/ 25 February 2024

Red Ink: True crime television can teach

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Well red: Nqobile Nunu Khumalo plays the lead in the thriller TV series Red Ink. (Supplied)

Author Angela Makholwa has landed another milestone in her illustrious career. She produced and co-wrote the Showmax Original adaptation of her bestselling debut novel Red Ink

This follows the adaptation of Makholwa’s novel The 30th Candle into a Netflix series titled Love, Sex and 30 Candles last year.

The eight-part thriller series Red Ink tells the story of journalist-turned-publicist Lucy Khambule (played by Nqobile Nunu Khumalo), who is approached by an imprisoned serial killer Napoleon Dingiswayo (Bonko Khoza) to tell his story. 

“It feels affirming to have two of my works adapted for screenplay, especially having it happen successively,” says Mokholwa during our interview. “Readers often remark on how vivid my writing is; I think this is a testament to that particular quality in my writing.”

The initial idea of developing Red Ink into a TV series came through her company Britespark. She and her team pitched it to Showmax, which almost immediately commissioned it. 

There was, however, a need for a producing partner to give birth to the novel’s compelling characters and story on screen.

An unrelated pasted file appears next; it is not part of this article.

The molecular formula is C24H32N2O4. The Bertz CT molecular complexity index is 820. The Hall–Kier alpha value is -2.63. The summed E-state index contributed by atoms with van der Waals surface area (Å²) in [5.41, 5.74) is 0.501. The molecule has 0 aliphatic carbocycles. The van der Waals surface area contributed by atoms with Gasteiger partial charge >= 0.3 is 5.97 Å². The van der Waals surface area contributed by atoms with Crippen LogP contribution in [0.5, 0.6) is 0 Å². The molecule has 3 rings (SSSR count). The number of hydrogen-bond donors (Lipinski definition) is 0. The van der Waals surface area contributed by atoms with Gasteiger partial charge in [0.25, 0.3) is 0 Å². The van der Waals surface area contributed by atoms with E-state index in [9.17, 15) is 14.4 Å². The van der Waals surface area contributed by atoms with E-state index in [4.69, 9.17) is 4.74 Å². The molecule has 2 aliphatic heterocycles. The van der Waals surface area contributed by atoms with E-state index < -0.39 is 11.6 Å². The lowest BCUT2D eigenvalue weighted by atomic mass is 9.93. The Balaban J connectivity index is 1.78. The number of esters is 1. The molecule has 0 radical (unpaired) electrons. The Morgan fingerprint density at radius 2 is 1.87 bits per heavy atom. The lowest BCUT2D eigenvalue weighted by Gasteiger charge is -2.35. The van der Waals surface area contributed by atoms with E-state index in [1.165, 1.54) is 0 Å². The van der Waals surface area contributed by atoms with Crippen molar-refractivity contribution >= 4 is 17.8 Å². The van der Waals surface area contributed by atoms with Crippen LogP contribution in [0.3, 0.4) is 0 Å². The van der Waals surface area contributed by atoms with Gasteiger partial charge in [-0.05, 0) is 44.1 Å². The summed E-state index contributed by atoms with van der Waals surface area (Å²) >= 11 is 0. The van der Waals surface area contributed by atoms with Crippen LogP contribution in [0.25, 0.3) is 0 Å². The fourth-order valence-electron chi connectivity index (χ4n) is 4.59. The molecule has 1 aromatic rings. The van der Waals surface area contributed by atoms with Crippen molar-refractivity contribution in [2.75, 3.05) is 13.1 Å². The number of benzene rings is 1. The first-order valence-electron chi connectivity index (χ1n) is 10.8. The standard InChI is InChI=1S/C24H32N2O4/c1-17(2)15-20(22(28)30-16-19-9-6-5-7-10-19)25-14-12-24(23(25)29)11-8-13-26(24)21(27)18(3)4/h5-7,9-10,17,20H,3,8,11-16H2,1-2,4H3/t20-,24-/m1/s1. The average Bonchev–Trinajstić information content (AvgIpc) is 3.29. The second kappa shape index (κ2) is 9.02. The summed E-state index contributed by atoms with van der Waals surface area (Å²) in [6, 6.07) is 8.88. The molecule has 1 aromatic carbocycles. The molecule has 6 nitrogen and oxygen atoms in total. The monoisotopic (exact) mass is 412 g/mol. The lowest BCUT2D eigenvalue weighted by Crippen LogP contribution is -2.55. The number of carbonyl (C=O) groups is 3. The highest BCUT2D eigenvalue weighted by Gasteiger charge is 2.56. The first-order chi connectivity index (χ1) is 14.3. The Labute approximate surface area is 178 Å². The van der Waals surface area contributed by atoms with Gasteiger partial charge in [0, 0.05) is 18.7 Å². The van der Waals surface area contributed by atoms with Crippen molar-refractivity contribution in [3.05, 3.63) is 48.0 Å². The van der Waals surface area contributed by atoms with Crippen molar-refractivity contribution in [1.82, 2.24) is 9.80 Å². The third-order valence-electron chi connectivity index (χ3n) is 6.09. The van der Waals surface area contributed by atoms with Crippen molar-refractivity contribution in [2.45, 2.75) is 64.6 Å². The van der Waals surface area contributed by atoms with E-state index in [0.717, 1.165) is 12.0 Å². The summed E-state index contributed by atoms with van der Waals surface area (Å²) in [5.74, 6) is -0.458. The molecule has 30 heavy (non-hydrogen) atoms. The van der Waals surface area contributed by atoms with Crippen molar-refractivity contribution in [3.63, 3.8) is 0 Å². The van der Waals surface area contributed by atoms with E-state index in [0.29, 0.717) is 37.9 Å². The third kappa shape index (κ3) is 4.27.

“I felt that Bomb Productions, with its incredible knack for edgy, dynamic urban storytelling, would be a good fit for Red Ink’s unusual storyline.” 

Unlike Love, Sex and 30 Candles, Makholwa was greatly involved in the overall production process of the Red Ink series. 

“I worked with my co-producers at Bomb Productions to select the cast members for the show. 

“The process was quite rigorous, and we were exposed to some outstanding local talent.” 

She beams when talking about lead actress, South African Film & Television Awards nominee Nqobile Nunu Khumalo, who made a major impression on the production team. 

“I could instantly see the character of Lucy Khambule in her. 

“She has such a natural ability to embody the complexities of a character like Lucy because she is not afraid to project strength and dogged determination. Conversely, she easily slips into parts of herself that are fragile and vulnerable.” 

This grace and sensitivity can be seen in the characters Khumalo played on the soapies Scandal and The Herd

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Red Ink is based on the novel by Angela Makholwa, which highlights violence against women. (Supplied)

“It was very important to find a lead character that was not afraid to go where angels feared to tread because that is the essence of Lucy’s character,” says Makholwa. 

The all-star cast includes Tsholofelo Maseko, Kwenzo Ngcobo, Bongile Mantsai, Lorcia Cooper and Jo-Anne Reyneke. 

The works of many authors around the world get made into films and TV series. The adaptation of local novels has been slowly on the rise in recent years, especially with the emergence of streaming services. 

How significant are these initiatives to local authors and South Africa’s literary sector? 

It is a paradox because it appears to be thriving and struggling at the same time, says Makholwa.